9 to 5 by Dolly Parton Lyrics Meaning – Unpacking the Anthem of the Overworked


You can view the lyrics, alternate interprations and sheet music for Dolly Parton's 9 to 5 at Lyrics.org.
Article Contents:
  1. Music Video
  2. Lyrics
  3. Song Meaning

Lyrics

Tumble outta bed and I stumble to the kitchen
Pour myself a cup of ambition
And yawn and stretch and try to come to life
Jump in the shower and the blood starts pumping
Out on the street the traffic starts jumping
With folks like me on the job from 9 to 5

Working 9 to 5, what a way to make a living
Barely getting by, it’s all taking and no giving
They just use your mind and they never give you credit
It’s enough to drive you crazy if you let it
9 to 5, for service and devotion
You would think that I would deserve a fat promotion
Want to move ahead but the boss won’t seem to let me
I swear sometimes that man is out to get me

They let you dream just to watch ’em shatter
You’re just a step on the boss man’s ladder
But you got dreams he’ll never take away
You’re in the same boat with a lotta your friends
Waiting for the day your ship’ll come in
And the tide’s gonna turn and it’s all gonna roll your way

Working 9 to 5, what a way to make a living
Barely getting by, it’s all taking and no giving
They just use your mind and you never get the credit
It’s enough to drive you crazy if you let it
9 to 5, yeah they got you where they want you
There’s a better life, and you think about it, don’t you?
It’s a rich man’s game no matter what they call it
And you spend your life putting money in his wallet

9 to 5, whoa what a way to make a living
Barely getting by, it’s all taking and no giving
They just use your mind and they never give you credit
It’s enough to drive you crazy if you let it

9 to 5, yeah they got you where they want you
There’s a better life, and you dream about it, don’t you?
It’s a rich man’s game no matter what they call it
And you spend your life putting money in his wallet

Full Lyrics

In an ode to the working-class hustle, Dolly Parton’s ‘9 to 5’ strikes a chord that resonates well beyond its bubbly melody and jaunty rhythms. Serving as both a lament and a battle cry, the song masterfully encapsulates the grind of the everyman and everywoman toiling under the bright fluorescents of corporate America.

Parton’s peppy tune, laced with poignant lyrics, isn’t just another catchy country hit. It’s a powerful social commentary on the inequities of the labor system, a call to arms for fairer treatment, and a beacon of solidarity for those whose dreams extend beyond the confines of their cubicles.

The Daily Grind Set to Melody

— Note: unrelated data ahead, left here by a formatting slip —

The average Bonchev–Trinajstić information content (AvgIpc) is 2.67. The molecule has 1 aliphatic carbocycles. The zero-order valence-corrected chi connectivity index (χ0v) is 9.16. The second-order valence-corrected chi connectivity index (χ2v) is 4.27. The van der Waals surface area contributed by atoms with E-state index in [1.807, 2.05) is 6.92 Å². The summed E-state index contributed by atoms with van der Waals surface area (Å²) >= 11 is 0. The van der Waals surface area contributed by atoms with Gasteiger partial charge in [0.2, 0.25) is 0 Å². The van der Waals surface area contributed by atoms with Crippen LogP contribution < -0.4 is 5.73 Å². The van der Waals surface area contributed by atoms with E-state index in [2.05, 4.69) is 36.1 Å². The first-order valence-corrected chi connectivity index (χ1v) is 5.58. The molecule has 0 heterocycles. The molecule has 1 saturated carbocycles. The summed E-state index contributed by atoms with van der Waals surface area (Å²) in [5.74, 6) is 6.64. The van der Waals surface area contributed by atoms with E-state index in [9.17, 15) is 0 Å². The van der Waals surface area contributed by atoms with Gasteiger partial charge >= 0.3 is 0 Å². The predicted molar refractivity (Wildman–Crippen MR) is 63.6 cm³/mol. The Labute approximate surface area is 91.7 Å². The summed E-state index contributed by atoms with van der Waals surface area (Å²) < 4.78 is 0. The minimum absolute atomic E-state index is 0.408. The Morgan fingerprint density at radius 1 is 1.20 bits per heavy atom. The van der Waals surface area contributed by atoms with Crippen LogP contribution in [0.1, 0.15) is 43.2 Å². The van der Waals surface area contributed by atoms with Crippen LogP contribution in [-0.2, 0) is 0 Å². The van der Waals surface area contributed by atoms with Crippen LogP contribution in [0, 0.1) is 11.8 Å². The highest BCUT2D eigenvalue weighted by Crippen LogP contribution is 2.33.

Starting with the clatter of an alarm clock, Parton immerses us in the daily ritual of the working class. Her opening lines aren’t just about morning grogginess; they’re about summoning the will to face another day of systematic exploitation, ‘pouring a cup of ambition’ as the only fuel against the dreariness that awaits.

‘Jump in the shower and the blood starts pumping’ isn’t just about getting physically ready; it’s symbolic of the emotional armor workers don to combat the apathy and dehumanization felt within the corporate machinery.

The Chorus That Became a Clarion Call

The chorus of ‘9 to 5’ is a microcosm of worker dissatisfaction, hitting hard with the reality of ‘barely getting by, it’s all taking and no giving.’ It’s this hook that people chant like a mantra, finding commiseration in its melody while voicing their own discontent.

As much as it makes one tap their feet, it also raises fists in frustration and unity. Parton’s upbeat delivery is the sugar that helps the bitter pill of the song’s truth go down.

The Hidden Meaning Behind the Smile

Beneath the catchy veneer of ‘9 to 5’ lies a hidden meaning, one that addresses the glass ceilings and the often-invisible barriers erected by those in power. Parton sings not only of the physical struggle but of the systemic injustice, intellectual theft, and lack of recognition plaguing the workforce.

‘They just use your mind and they never give you credit’ reveals the deeper frustration of employees whose contributions are exploited but not acknowledged. It’s a subtle nod to the intellectual labor that is often undervalued and ignored.

Vision of Equality in a Verse

Parton takes us on a journey from the humdrum to the heart with her verses. She sings, ‘You would think that I would deserve a fat promotion’ and ‘They let you dream just to watch ’em shatter,’ eloquently highlighting the broken promises and unfulfilled aspirations of millions.

Through these lines, she encapsulates the common yearning for a merit-based world where hard work translates to success, and dreams aren’t derailed by the whims of those at the top.

Memorable Lines That Echo in the Halls of Time

There’s a certain timeless quality to Parton’s ‘9 to 5,’ with lines that have become embedded in the collective consciousness. Who hasn’t felt the sting of ‘It’s a rich man’s game no matter what they call it,’ addressing the lopsided distribution of wealth and power?

‘And you spend your life putting money in his wallet’ indicts the capitalistic cycle that the working class can’t seem to escape, further fueling the fire in the hearts of those who long for a more equitable system.

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